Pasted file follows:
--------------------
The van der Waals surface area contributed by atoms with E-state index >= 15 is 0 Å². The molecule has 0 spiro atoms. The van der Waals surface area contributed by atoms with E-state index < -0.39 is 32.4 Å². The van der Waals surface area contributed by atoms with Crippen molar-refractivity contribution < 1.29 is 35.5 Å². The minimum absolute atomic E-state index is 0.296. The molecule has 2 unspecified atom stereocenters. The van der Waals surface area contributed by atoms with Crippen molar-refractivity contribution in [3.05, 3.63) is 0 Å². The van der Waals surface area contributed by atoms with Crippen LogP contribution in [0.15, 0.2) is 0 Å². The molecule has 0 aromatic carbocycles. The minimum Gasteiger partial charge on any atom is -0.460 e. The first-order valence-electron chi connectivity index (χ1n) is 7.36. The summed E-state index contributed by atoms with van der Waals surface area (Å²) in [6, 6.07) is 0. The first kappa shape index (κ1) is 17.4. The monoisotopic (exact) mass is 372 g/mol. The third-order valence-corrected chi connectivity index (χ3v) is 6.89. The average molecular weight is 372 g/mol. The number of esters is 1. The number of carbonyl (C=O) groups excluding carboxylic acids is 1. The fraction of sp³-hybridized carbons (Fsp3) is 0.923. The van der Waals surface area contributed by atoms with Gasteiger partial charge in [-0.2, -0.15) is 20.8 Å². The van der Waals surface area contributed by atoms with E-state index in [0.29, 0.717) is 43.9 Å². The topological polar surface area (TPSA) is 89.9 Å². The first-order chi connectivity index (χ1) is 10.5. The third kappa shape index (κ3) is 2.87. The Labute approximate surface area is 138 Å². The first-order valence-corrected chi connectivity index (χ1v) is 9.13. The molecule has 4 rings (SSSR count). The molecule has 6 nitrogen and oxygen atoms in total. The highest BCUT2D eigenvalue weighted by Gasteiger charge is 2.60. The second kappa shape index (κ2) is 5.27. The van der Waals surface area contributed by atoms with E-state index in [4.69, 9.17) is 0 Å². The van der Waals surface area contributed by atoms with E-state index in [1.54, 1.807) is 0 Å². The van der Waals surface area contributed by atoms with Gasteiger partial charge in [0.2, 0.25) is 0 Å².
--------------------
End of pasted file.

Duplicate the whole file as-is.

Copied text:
The van der Waals surface area contributed by atoms with E-state index >= 15 is 0 Å². The molecule has 0 spiro atoms. The van der Waals surface area contributed by atoms with E-state index < -0.39 is 32.4 Å². The van der Waals surface area contributed by atoms with Crippen molar-refractivity contribution < 1.29 is 35.5 Å². The minimum absolute atomic E-state index is 0.296. The molecule has 2 unspecified atom stereocenters. The van der Waals surface area contributed by atoms with Crippen molar-refractivity contribution in [3.05, 3.63) is 0 Å². The van der Waals surface area contributed by atoms with Crippen LogP contribution in [0.15, 0.2) is 0 Å². The molecule has 0 aromatic carbocycles. The minimum Gasteiger partial charge on any atom is -0.460 e. The first-order valence-electron chi connectivity index (χ1n) is 7.36. The summed E-state index contributed by atoms with van der Waals surface area (Å²) in [6, 6.07) is 0. The first kappa shape index (κ1) is 17.4. The monoisotopic (exact) mass is 372 g/mol. The third-order valence-corrected chi connectivity index (χ3v) is 6.89. The average molecular weight is 372 g/mol. The number of esters is 1. The number of carbonyl (C=O) groups excluding carboxylic acids is 1. The fraction of sp³-hybridized carbons (Fsp3) is 0.923. The van der Waals surface area contributed by atoms with Gasteiger partial charge in [-0.2, -0.15) is 20.8 Å². The van der Waals surface area contributed by atoms with E-state index in [0.29, 0.717) is 43.9 Å². The topological polar surface area (TPSA) is 89.9 Å². The first-order chi connectivity index (χ1) is 10.5. The third kappa shape index (κ3) is 2.87. The Labute approximate surface area is 138 Å². The first-order valence-corrected chi connectivity index (χ1v) is 9.13. The molecule has 4 rings (SSSR count). The molecule has 6 nitrogen and oxygen atoms in total. The highest BCUT2D eigenvalue weighted by Gasteiger charge is 2.60. The second kappa shape index (κ2) is 5.27. The van der Waals surface area contributed by atoms with E-state index in [4.69, 9.17) is 0 Å². The van der Waals surface area contributed by atoms with E-state index in [1.54, 1.807) is 0 Å². The van der Waals surface area contributed by atoms with Gasteiger partial charge in [0.2, 0.25) is 0 Å².